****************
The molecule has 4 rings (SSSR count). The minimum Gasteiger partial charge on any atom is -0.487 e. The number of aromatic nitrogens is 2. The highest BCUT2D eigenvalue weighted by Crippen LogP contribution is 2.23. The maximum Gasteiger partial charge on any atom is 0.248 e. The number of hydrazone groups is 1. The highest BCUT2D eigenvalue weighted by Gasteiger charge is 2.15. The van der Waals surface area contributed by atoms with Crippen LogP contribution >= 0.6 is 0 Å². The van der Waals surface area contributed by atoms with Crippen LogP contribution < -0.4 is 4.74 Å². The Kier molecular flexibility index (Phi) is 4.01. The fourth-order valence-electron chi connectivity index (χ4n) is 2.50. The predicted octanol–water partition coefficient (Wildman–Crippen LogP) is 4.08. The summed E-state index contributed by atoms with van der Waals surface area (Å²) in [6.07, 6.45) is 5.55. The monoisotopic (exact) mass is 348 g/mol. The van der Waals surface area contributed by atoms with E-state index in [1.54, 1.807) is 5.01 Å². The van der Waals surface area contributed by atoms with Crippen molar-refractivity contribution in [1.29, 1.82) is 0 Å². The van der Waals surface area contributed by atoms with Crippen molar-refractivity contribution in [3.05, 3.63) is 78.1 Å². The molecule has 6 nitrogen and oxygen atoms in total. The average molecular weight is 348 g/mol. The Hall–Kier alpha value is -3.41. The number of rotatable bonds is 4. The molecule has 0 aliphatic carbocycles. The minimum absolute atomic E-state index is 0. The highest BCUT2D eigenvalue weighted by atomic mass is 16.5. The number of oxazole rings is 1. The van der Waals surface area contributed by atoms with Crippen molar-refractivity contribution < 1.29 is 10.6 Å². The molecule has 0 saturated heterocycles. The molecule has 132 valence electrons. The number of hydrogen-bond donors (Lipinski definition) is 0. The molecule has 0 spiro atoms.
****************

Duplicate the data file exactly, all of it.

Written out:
The molecule has 4 rings (SSSR count). The minimum Gasteiger partial charge on any atom is -0.487 e. The number of aromatic nitrogens is 2. The highest BCUT2D eigenvalue weighted by Crippen LogP contribution is 2.23. The maximum Gasteiger partial charge on any atom is 0.248 e. The number of hydrazone groups is 1. The highest BCUT2D eigenvalue weighted by Gasteiger charge is 2.15. The van der Waals surface area contributed by atoms with Crippen LogP contribution >= 0.6 is 0 Å². The van der Waals surface area contributed by atoms with Crippen LogP contribution < -0.4 is 4.74 Å². The Kier molecular flexibility index (Phi) is 4.01. The fourth-order valence-electron chi connectivity index (χ4n) is 2.50. The predicted octanol–water partition coefficient (Wildman–Crippen LogP) is 4.08. The summed E-state index contributed by atoms with van der Waals surface area (Å²) in [6.07, 6.45) is 5.55. The monoisotopic (exact) mass is 348 g/mol. The van der Waals surface area contributed by atoms with E-state index in [1.54, 1.807) is 5.01 Å². The van der Waals surface area contributed by atoms with Crippen molar-refractivity contribution in [1.29, 1.82) is 0 Å². The van der Waals surface area contributed by atoms with Crippen molar-refractivity contribution in [3.05, 3.63) is 78.1 Å². The molecule has 6 nitrogen and oxygen atoms in total. The average molecular weight is 348 g/mol. The Hall–Kier alpha value is -3.41. The number of rotatable bonds is 4. The molecule has 0 aliphatic carbocycles. The minimum absolute atomic E-state index is 0. The highest BCUT2D eigenvalue weighted by atomic mass is 16.5. The number of oxazole rings is 1. The van der Waals surface area contributed by atoms with Crippen molar-refractivity contribution < 1.29 is 10.6 Å². The molecule has 0 saturated heterocycles. The molecule has 132 valence electrons. The number of hydrogen-bond donors (Lipinski definition) is 0. The molecule has 0 spiro atoms.